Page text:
"Prints for these films look fine, and it's good to see such modest movies cleaned up and given the DVD treatment, though some purists will question the minor letterboxing on "50 ft. Woman" and "Behemoth". Yvette Vickers commentary on "50 ft. Woman" is a treat. She remembers the film well and speaks fondly of it and of her time spent making the movie. Be aware though: the advertisements say the trailer for "Woman" is on the DVD, but for some reason it isn't. Strange: probably an oversight. "Behemoth" looks sharp and clear, but Dennis Muren and Phil Tippet's commentary does a great disservice. They clearly don't respect the film at all, and spend much of their time insulting it, even mocking it, before wrapping up with "well, I guess now we know why they never made a sequel to this movie." Wish they'd had some affection for the film, or had at least familiarized themselves with it before offering such caustic feedback. By the ninth or tenth time they say, "Ray Harryhausen would have done this SO MUCH better" the novelty wears thin, and one wonders what Harryhausen himself might have said about the movie. "Queen of Outer Space" has the novelty of color, and the surprising pedigree of a Ben Hecht screen story. Kudos to Warner Bros. for putting these films out, and yes, the "Behemoth" disc has the often cut ferryboat scene, for those who are interested. Too bad about the shoddy "Behemoth" commentary, but fans should enjoy thoroughly these long-awaited B movies."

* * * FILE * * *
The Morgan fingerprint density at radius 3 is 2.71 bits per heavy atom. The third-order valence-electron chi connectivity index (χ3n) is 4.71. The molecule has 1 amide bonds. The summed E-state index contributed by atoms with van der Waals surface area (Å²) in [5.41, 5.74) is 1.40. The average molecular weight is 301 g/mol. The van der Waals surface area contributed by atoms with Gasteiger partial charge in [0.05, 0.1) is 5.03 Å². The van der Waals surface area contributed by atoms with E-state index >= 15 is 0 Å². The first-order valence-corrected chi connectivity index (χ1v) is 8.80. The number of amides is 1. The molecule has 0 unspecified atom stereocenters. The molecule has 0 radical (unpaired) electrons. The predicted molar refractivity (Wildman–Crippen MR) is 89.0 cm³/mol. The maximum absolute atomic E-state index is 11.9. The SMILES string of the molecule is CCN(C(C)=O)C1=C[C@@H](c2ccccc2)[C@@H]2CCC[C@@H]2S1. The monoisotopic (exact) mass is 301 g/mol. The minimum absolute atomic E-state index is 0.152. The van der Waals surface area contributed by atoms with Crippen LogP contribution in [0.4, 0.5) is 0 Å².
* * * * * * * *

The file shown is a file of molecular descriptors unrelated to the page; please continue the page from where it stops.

Extremely Fun Boxset
K. F. | Massachusetts | 06/30/2007
(4 out of 5 stars)

"If you like 50's sci-fi, this set is a must have. Nice widescreen, anamorphic prints of all 3 films--50 Foot Woman and Giant Behemoth are b& w, Queen of Outer Space is in glorious Cinemascope color!

The Giant Behemoth is another solid 50's stop-motion effect giant monster movie, in the vein of Beast from 20,0000 Fathoms, The Black Scorpion and others. Very enjoyable.

Attack of the 50 Foot Woman is actually not as campily bad as it's usually hyped. The special effects are occasionally lackluster and do add a comedy element, but the acting, dialogue, cinematography and score are all decent. Pretty standard, fun 50's sci-fi.

Queen of Outer Space--now this is the camp classic! From this movie, I learned that the only women who don't welcome overt sexual harassment from leering, agressive men are the ones who are too hideously disfigured to be the object of said advances! Imagine Forbidden Planet, with all the cool special effects and engaging plot themes removed and replaced with lots of scantily-clad alien beauties and 50's era "battle of the sexes" dialogue--on the planet Venus, of course! Botchino! Botchino!

All in all, a very fun set for fans of 50's sci-fi.

Outstanding treatment of 3 sci-fi camp classics
calvinnme | 06/27/2007
(5 out of 5 stars)